ext3 block size

ext3 block size

Post by Dani Oderbo » Sun, 10 Aug 2003 00:39:46




Quote:> hello.
> my database size is 5GB. what is the block size recommend?
> thanks
> wilson

Hmm, IMHO this depends more on your IO System
rather than on the DB size.        
It doesnt make sense to have a blocksize which your IO System
(HD, Controller...) cannot fetch in one read.
And it also depends on the type of Processing you are doing.
If you will have mostly big tablescans, a big blocksize is good,
whereas if you will be doing lots of Index acess, a lower one
can make more sense.
(And also if you store lots of data in one row).
In general I guess 8K (the default) is ok,
but 16K can make sense.

Regards,
Dani

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ext3 block size

Post by scott.marlow » Sun, 10 Aug 2003 00:51:56




> > hello.
> > my database size is 5GB. what is the block size recommend?
> > thanks
> > wilson

> Hmm, IMHO this depends more on your IO System
> rather than on the DB size.        
> It doesnt make sense to have a blocksize which your IO System
> (HD, Controller...) cannot fetch in one read.
> And it also depends on the type of Processing you are doing.
> If you will have mostly big tablescans, a big blocksize is good,
> whereas if you will be doing lots of Index acess, a lower one
> can make more sense.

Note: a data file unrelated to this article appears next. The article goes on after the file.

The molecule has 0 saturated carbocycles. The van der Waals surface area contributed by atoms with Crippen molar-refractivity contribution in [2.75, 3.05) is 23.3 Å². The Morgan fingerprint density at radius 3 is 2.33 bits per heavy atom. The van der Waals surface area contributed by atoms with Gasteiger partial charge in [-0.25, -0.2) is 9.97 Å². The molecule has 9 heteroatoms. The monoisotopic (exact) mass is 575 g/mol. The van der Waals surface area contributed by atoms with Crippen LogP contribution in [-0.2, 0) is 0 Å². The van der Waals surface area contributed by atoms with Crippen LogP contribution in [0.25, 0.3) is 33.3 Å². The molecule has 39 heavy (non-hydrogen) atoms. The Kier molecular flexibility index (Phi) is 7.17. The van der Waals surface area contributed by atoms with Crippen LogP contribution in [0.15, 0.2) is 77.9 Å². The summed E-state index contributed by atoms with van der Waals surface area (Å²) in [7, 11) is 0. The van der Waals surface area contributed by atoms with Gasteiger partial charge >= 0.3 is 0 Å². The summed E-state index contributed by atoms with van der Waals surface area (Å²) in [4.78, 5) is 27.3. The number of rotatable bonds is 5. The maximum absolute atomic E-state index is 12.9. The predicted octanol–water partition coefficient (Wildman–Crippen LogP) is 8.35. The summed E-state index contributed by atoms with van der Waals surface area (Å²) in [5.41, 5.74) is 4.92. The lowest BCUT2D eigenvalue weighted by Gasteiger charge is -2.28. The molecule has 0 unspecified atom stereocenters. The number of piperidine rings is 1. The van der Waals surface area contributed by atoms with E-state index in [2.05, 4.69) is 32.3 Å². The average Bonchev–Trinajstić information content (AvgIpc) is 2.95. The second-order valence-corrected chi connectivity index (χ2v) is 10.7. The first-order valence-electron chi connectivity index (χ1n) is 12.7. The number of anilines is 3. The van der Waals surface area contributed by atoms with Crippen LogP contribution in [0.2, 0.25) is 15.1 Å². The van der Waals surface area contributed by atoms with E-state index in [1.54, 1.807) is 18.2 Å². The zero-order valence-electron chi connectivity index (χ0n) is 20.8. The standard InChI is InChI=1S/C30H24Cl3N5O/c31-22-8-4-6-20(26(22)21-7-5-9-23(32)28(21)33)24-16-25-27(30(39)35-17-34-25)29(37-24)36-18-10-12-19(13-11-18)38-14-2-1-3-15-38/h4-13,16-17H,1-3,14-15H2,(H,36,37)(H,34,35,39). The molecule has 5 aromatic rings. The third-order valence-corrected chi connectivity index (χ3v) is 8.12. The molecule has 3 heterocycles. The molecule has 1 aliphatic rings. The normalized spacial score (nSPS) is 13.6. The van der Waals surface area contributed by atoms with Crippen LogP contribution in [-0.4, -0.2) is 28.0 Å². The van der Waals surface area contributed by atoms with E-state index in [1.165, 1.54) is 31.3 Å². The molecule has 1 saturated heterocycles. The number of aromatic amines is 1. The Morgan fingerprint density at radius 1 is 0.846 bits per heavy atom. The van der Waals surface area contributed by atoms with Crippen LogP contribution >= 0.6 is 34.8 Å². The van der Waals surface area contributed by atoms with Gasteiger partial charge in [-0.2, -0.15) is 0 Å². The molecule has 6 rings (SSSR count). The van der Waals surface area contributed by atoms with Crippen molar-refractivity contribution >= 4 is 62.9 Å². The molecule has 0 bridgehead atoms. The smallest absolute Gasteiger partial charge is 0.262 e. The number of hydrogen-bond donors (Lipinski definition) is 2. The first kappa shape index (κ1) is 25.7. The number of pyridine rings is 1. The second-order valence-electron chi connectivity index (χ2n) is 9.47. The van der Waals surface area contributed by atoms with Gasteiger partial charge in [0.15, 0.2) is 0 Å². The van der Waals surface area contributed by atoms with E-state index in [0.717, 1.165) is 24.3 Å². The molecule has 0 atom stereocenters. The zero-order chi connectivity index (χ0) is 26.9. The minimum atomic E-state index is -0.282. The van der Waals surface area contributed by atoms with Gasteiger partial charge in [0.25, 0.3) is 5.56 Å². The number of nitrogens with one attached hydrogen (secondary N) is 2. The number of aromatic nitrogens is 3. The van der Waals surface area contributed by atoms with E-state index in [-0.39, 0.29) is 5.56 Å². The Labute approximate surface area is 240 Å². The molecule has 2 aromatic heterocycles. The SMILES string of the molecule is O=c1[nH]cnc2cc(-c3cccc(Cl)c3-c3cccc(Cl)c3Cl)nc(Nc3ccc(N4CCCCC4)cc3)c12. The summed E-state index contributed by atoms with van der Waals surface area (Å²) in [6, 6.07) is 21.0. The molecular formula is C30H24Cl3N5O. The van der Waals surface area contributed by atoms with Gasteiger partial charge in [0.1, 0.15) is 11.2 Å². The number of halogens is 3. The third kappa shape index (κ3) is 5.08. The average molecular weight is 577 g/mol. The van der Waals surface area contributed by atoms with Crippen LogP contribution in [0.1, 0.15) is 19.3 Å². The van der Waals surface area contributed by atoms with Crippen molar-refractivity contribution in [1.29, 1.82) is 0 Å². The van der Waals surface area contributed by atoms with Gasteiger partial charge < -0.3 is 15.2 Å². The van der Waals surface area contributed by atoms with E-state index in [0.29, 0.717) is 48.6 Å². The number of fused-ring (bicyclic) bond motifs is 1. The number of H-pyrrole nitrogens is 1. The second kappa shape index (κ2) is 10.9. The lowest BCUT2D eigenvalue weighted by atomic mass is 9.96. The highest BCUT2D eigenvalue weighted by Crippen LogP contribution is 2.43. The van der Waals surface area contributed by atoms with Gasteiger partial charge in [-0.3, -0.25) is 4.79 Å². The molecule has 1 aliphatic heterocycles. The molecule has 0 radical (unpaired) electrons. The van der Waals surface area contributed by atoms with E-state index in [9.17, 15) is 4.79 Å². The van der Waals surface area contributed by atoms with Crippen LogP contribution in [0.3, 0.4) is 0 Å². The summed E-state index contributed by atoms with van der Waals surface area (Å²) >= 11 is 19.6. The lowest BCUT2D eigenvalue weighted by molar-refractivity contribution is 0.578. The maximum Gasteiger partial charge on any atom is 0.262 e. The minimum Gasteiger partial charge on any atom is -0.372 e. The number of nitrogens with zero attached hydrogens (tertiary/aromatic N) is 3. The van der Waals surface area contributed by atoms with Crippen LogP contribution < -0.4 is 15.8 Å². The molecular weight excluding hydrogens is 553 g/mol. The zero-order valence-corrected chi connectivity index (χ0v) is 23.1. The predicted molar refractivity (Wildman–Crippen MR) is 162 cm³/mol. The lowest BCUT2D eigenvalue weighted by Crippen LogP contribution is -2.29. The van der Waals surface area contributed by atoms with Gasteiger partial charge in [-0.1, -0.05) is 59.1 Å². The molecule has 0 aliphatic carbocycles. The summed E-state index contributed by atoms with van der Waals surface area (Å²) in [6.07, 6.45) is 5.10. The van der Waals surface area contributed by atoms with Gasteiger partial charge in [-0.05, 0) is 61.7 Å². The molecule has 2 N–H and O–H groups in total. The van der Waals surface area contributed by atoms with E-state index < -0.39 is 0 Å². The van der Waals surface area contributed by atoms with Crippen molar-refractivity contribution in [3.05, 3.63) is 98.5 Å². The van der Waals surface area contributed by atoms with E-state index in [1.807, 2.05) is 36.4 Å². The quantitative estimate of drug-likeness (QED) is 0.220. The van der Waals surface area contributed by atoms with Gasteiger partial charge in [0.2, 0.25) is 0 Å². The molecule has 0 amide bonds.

> (And also if you store lots of data in one row).
> In general I guess 8K (the default) is ok,
> but 16K can make sense.

But that's confusing postgresql block size with ext3 block size.  Right
now the linux 2.4.x kernel only really understands 4k block size as the
max, due to limitations of architechture (X86 only understands 4k memory
page size, and the max block size of a file system is the max page size of
your architecture.  Now, while Itanium (8k) and Itanium2 (64k) can have
larger page sizes, not much has been done to make the 2.4.x series
kernels use these larger limits on hard drive blocks, and the little bit
of hacking I've found on it makes it look like it's still something that's
being tested, i.e. it's not ready for prime time.

Switching to Postgresql block sizes...

Note that while Postgresql supports larger block sizes, it isn't
tested as much as the 8k block size, so you might want to test it
thorougly before putting it into production.

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